SINGAPORE -An unrelated question from a student can lead to an aha moment "by a very devious route", a Nobel laureate told a global youth forum here.
"Teaching can sometimes be a big help towards research," said Professor Rudolph A.Marcus, who won the Nobel Prize in Chemistry in 1992 for his contributions to the theory of electron transfer reactions in chemical system.
He said: "In my own case, the prize for electronic transfer came about as a result of a student's question. Not a student's question on electronic transfer, but a student's question on a particular way I was teaching some course related to long chain molecules with charges on them...By a very devious route, a student's question led to an interesting development."
Professor Marcus was speaking on Wednesday (Jan18) at the International Science Youth Forum. Now in its ninth year, the five-day event has brought together seven scientists (including four Nobel laureates), and 120 students from 43 different schools and 19 countries, through a series of discussions, masterclasses, and a research poster competition. It ends on Thursday (Jan 19).
It is organised by Hwa Chong Institution and Nanyang Technological University (NTU). This year's theme is Innovation For A Better Life.
The annual forum is modelled on The Lindau Nobel Laureate Meetings in Germany, annual scientific conferences where students have a chance to interact with Nobel laureates.
NTU president Bertil Andersson, 68, said: "It's (about) getting young scientists to meet the best scientists in the world. If I were to use one word, it (would be) 'inspiration'."
At Wednesday's (Jan 18) dialogue session, students posed a steady stream of questions to Professor Marcus, and Millennium Technology Prize and A. M. Turing Award recipients Professor Michael Gratzel and Professor Barbara Liskov.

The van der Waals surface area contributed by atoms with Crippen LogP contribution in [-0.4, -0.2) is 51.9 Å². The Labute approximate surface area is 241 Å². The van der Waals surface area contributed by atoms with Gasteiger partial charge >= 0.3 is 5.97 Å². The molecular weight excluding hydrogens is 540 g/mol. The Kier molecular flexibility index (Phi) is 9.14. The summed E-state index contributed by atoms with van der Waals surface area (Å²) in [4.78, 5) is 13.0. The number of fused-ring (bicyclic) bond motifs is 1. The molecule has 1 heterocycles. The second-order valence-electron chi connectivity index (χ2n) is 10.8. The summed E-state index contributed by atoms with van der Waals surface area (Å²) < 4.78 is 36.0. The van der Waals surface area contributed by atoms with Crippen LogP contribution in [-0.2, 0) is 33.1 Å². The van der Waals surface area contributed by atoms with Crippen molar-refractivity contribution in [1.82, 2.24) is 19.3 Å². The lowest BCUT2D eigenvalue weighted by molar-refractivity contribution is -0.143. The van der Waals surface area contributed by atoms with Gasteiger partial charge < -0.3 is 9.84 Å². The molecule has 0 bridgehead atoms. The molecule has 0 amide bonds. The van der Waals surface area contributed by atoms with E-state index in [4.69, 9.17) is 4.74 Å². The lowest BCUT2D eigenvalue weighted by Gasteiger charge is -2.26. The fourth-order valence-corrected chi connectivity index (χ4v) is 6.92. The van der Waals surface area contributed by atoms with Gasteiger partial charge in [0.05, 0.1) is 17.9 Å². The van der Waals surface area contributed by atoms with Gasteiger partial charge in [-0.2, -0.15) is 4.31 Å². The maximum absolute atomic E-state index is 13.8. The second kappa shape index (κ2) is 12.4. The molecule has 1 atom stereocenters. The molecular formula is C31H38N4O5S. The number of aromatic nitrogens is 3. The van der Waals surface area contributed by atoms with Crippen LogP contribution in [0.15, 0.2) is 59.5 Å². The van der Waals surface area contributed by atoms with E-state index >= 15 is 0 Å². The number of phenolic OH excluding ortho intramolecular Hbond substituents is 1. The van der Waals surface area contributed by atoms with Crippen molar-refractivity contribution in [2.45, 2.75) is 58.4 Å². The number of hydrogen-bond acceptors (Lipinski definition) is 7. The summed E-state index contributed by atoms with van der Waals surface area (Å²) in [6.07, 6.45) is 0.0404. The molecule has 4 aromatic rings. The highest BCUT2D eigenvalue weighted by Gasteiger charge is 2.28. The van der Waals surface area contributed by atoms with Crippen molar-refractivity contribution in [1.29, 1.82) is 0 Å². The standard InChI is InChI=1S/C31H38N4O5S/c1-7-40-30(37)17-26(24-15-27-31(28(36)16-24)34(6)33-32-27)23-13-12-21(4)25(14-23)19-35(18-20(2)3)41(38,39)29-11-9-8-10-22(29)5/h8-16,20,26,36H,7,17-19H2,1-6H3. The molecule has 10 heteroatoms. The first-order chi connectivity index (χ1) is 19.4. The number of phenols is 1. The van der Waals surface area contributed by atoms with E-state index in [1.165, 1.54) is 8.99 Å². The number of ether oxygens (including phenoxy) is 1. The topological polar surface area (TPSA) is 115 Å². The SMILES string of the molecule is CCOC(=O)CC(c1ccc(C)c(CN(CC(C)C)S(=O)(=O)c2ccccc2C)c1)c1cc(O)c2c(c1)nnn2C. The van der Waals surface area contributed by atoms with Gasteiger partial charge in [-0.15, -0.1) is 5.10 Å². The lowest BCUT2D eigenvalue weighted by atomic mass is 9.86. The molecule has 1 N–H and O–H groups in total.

These ranged from questions about ethics in science, to how much freedom scientists have from corporations, and the overlap between science and the humanities.
After Wednesday's dialogue session at Hwa Chong Institution, guest of honour Ong Ye Kung, Minister for Education (Higher Education and Skills), urged students to consider the "human element" of the sciences - how they might use scientific knowledge to serve others.
"Ask non-science questions. We are all brought together by the humanity of our work," he said, in response to the "human" issues featured in the dialogue session that afternoon .
Said the student organising committee's co-chair Chiang Yan Qi, 17, a science stream student who performs at poetry slams: "I like how the scientists (on stage) approached the subject matter from both a scientific and humanist perspective."
Taiwanese student Yeh Kuan Ting, 16, who attends the maths and science gifted programme at Jianguo High School in Taipei, saw the forum as a chance to learn about different cultures and school systems. Impressed by the students who organised the event, he said: "Back in my schoool, we tend to (be more) test-oriented. We need to focus more on teamwork and organising events."